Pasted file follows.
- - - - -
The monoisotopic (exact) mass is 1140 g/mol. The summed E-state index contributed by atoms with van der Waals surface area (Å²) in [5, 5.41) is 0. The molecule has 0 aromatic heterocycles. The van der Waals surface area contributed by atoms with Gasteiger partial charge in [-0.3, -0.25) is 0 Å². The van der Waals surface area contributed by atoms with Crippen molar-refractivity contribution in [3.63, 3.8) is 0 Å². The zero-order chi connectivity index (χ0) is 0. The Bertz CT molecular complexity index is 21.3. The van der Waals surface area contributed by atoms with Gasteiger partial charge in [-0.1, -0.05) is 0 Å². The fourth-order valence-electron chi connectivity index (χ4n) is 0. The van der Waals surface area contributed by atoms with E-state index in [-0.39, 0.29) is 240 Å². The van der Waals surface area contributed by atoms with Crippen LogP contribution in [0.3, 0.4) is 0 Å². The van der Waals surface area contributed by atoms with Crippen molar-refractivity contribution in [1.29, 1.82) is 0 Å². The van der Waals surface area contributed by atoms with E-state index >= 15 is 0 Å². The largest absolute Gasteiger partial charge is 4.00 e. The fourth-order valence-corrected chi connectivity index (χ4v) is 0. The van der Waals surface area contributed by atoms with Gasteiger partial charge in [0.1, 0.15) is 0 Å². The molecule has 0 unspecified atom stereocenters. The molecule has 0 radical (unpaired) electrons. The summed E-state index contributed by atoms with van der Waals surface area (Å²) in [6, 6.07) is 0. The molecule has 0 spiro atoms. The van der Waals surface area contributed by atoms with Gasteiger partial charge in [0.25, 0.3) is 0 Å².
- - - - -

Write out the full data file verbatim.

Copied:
The monoisotopic (exact) mass is 1140 g/mol. The summed E-state index contributed by atoms with van der Waals surface area (Å²) in [5, 5.41) is 0. The molecule has 0 aromatic heterocycles. The van der Waals surface area contributed by atoms with Gasteiger partial charge in [-0.3, -0.25) is 0 Å². The van der Waals surface area contributed by atoms with Crippen molar-refractivity contribution in [3.63, 3.8) is 0 Å². The zero-order chi connectivity index (χ0) is 0. The Bertz CT molecular complexity index is 21.3. The van der Waals surface area contributed by atoms with Gasteiger partial charge in [-0.1, -0.05) is 0 Å². The fourth-order valence-electron chi connectivity index (χ4n) is 0. The van der Waals surface area contributed by atoms with E-state index in [-0.39, 0.29) is 240 Å². The van der Waals surface area contributed by atoms with Crippen LogP contribution in [0.3, 0.4) is 0 Å². The van der Waals surface area contributed by atoms with Crippen molar-refractivity contribution in [1.29, 1.82) is 0 Å². The van der Waals surface area contributed by atoms with E-state index >= 15 is 0 Å². The largest absolute Gasteiger partial charge is 4.00 e. The fourth-order valence-corrected chi connectivity index (χ4v) is 0. The van der Waals surface area contributed by atoms with Gasteiger partial charge in [0.1, 0.15) is 0 Å². The molecule has 0 unspecified atom stereocenters. The molecule has 0 radical (unpaired) electrons. The summed E-state index contributed by atoms with van der Waals surface area (Å²) in [6, 6.07) is 0. The molecule has 0 spiro atoms. The van der Waals surface area contributed by atoms with Gasteiger partial charge in [0.25, 0.3) is 0 Å².